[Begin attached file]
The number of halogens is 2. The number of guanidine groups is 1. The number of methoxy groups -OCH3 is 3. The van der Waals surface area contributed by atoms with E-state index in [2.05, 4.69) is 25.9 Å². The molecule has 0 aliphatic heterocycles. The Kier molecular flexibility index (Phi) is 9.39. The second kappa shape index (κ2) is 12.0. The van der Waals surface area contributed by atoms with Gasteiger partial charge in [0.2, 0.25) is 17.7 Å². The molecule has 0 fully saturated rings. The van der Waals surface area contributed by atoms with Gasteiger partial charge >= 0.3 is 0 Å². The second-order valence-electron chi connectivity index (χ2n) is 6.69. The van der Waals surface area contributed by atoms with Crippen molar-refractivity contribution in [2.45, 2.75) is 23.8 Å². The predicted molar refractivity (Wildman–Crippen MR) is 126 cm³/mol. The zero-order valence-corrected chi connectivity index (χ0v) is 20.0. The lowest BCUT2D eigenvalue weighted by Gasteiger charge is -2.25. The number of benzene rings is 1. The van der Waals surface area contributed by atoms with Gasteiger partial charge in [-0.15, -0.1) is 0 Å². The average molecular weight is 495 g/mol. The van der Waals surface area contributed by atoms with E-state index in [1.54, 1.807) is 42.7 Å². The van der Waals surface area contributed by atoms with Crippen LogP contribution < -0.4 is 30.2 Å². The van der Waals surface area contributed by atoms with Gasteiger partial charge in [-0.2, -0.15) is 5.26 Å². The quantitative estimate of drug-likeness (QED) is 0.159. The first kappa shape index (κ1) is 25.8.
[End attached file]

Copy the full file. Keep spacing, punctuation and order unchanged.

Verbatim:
The number of halogens is 2. The number of guanidine groups is 1. The number of methoxy groups -OCH3 is 3. The van der Waals surface area contributed by atoms with E-state index in [2.05, 4.69) is 25.9 Å². The molecule has 0 aliphatic heterocycles. The Kier molecular flexibility index (Phi) is 9.39. The second kappa shape index (κ2) is 12.0. The van der Waals surface area contributed by atoms with Gasteiger partial charge in [0.2, 0.25) is 17.7 Å². The molecule has 0 fully saturated rings. The van der Waals surface area contributed by atoms with Gasteiger partial charge >= 0.3 is 0 Å². The second-order valence-electron chi connectivity index (χ2n) is 6.69. The van der Waals surface area contributed by atoms with Crippen molar-refractivity contribution in [2.45, 2.75) is 23.8 Å². The predicted molar refractivity (Wildman–Crippen MR) is 126 cm³/mol. The zero-order valence-corrected chi connectivity index (χ0v) is 20.0. The lowest BCUT2D eigenvalue weighted by Gasteiger charge is -2.25. The number of benzene rings is 1. The van der Waals surface area contributed by atoms with Gasteiger partial charge in [-0.15, -0.1) is 0 Å². The average molecular weight is 495 g/mol. The van der Waals surface area contributed by atoms with E-state index in [1.54, 1.807) is 42.7 Å². The van der Waals surface area contributed by atoms with Crippen LogP contribution < -0.4 is 30.2 Å². The van der Waals surface area contributed by atoms with Gasteiger partial charge in [-0.2, -0.15) is 5.26 Å². The quantitative estimate of drug-likeness (QED) is 0.159. The first kappa shape index (κ1) is 25.8.